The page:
I'm glad that she called you guys. She's very honest, isn't she? "I've got...plans..." You can tell she's really reaching out, looking for help. Looking for something better. I hope she finds it. I really, really do.

Spence Kennedy said...

Jacks - Def underwhelming! But all I could think (and hope!) was that she either misunderstood the advice, or was giving us a particular version of events. I have to say, though, that in our neck of the woods provision of acute MH services - esp. out of hours - is pretty woeful. That, and a reduction in the number of MH beds results in a much thinner level of care.

I was particularly struck by the contrast between 'watch TV' and the image of Eva, standing near the cliff edge watching the horizon. Quite dizzying (and horrifying).

I think that voice in your head (Mrs Jack) is actually the angel on your shoulder. And you can tell her I said that ;)

Invictus - She was a bleak character. Her 'plans' were quite explicit - if she went into hospital and was discharged after a few hours, she was going to come back up here and throw herself off. The police sectioned her on the vehicle; she would've ended up in the custody suite for a while until a place came up in a unit somewhere. Very sad. But at least she didn't jump.

Cheers for the comments!

JuliesMum said...

Think one of the problems is that there isn't enough crisis care - and living with mental illness can be terrifying and desperately lonely. If someone gets panicky, and all they get is someone down the phone telling them to watch TV, then you can imagine the emotions that can unleash - feeling rejected and isolated. It's a pretty short step then to either deciding you'd rather be dead, or (let's be honest) remembering that the one thing that makes them sit up and listen is making a convincing show that you feel that. Before you know it, you're washing down the pills and sitting on a clifftop phoning the police. I'm not trying to belittle what Eva was doing, I just think the chances are that that "I've got plans" is part of a code between her and the mental health services. As long as they are told that she "has plans" they have to show her care and attention; as soon as she stops short of being actively suicidal she'll probably find herself dumped again. It's pretty tragic, really: I find it quite inhumane the way crisis care makes you go to the line before they step in.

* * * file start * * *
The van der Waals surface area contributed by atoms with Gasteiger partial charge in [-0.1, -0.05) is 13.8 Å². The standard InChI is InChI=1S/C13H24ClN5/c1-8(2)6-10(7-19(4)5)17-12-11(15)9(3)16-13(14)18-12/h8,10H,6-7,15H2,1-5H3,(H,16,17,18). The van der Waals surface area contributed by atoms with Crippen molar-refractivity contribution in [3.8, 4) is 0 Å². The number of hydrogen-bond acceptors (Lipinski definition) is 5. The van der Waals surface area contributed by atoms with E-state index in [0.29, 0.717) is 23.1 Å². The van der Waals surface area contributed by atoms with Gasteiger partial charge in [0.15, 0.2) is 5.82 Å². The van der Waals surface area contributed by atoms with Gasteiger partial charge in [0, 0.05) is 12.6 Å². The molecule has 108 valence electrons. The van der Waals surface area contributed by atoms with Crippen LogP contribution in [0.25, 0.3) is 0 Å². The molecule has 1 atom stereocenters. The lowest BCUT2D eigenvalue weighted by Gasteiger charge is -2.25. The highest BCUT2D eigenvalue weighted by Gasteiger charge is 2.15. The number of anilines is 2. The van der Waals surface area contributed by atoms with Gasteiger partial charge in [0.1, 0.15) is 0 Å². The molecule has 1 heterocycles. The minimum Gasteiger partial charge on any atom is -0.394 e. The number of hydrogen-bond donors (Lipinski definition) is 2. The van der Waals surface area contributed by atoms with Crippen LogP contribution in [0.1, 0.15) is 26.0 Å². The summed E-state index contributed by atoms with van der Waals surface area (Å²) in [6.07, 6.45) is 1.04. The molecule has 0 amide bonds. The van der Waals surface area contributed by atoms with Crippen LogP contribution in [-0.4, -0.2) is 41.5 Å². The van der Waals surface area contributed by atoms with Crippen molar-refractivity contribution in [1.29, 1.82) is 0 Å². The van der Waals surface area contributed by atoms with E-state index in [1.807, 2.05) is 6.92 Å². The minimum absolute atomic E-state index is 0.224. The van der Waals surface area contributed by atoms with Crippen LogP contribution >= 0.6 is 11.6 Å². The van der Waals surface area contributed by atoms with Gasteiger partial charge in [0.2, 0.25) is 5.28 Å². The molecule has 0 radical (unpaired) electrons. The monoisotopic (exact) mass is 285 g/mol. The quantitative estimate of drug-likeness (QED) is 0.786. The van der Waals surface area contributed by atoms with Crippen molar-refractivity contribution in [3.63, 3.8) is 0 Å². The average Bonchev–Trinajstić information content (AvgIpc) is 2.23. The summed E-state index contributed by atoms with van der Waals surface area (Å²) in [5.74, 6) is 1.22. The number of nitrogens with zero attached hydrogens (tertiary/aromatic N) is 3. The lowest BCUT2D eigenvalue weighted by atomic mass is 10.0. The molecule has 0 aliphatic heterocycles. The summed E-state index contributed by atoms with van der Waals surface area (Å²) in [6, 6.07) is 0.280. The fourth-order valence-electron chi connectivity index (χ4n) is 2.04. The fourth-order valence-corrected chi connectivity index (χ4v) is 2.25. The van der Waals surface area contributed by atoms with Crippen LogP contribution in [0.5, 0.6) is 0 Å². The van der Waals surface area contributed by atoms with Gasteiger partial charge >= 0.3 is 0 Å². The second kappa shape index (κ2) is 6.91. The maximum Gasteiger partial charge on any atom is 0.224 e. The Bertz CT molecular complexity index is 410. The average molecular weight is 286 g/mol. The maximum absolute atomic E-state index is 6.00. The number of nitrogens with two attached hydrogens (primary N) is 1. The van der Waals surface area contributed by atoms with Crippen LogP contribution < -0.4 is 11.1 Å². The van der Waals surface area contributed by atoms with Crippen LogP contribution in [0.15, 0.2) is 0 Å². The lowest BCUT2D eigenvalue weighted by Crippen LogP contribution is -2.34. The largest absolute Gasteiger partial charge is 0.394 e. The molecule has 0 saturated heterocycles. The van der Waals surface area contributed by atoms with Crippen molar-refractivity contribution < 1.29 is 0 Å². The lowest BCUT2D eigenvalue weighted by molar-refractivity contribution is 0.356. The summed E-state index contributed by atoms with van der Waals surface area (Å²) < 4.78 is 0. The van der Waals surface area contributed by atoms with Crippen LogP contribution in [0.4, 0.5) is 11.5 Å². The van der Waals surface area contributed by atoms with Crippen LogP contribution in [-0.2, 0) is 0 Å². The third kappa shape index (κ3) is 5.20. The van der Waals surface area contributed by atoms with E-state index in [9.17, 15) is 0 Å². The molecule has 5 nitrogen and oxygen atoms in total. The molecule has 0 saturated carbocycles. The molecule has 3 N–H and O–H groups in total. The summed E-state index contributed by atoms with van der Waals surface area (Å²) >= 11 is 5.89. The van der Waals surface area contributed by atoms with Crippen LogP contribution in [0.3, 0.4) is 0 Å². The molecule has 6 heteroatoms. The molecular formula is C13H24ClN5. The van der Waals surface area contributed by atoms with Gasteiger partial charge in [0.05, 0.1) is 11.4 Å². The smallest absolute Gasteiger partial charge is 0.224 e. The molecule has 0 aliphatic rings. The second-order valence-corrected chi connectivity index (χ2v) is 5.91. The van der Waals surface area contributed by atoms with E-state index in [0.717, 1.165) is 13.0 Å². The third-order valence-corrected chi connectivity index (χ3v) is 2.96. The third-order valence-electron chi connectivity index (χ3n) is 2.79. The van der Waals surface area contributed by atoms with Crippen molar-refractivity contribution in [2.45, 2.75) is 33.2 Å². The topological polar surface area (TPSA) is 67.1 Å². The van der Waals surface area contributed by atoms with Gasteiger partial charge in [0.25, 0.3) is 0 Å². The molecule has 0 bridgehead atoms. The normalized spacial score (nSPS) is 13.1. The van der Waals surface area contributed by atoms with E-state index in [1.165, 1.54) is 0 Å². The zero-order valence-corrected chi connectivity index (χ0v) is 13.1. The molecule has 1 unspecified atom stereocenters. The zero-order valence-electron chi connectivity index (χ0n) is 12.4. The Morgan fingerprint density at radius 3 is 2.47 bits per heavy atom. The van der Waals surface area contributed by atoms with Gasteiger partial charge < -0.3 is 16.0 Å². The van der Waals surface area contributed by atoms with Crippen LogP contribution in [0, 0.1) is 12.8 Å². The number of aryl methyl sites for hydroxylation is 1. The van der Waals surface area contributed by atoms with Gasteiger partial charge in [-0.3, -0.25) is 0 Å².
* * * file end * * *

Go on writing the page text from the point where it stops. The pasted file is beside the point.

Spence Kennedy said...

I must admit when we turned up on scene and saw Eva right by the edge, I thought it was going to be a long and difficult job. As it was, we'd pretty much just introduced ourselves when she agreed to come away and sit on the ambulance. I think the weather helped. It was so cold and inhospitable up there, anyone but the most distracted person would've been driven to find shelter. Her request for the police seemed to have a certain level of premeditation about it, too. She was obviously at a desperately low ebb, but I suppose there's room for optimism in the way she took steps to take care of herself.

I completely agree, though. It's very wrong that people have to take such drastic steps to get the level of help they need. A sign of the squeeze on resources, I suppose.

Thanks for the comment, JM.

Shelby said...

I just want to say that I am so grateful for what you do and for all the other people who work in an ambulance. My brother just overdosed on his Schizophrenia medication on Valentine's Day because he thought that someone told him too. The ambulance got there in time and he has been medically cleared.
You are an inspiration and it was really good to read this.

Spence Kennedy said...

Hi Shelby

Sorry to hear your brother's had such a rough time recently, but great news that the ambulance reached him in time. Schizophrenia is such a cruel and difficult illness. I hope he gets all the help he needs to cope.

Thanks for the comment, Shelby. Very much appreciated.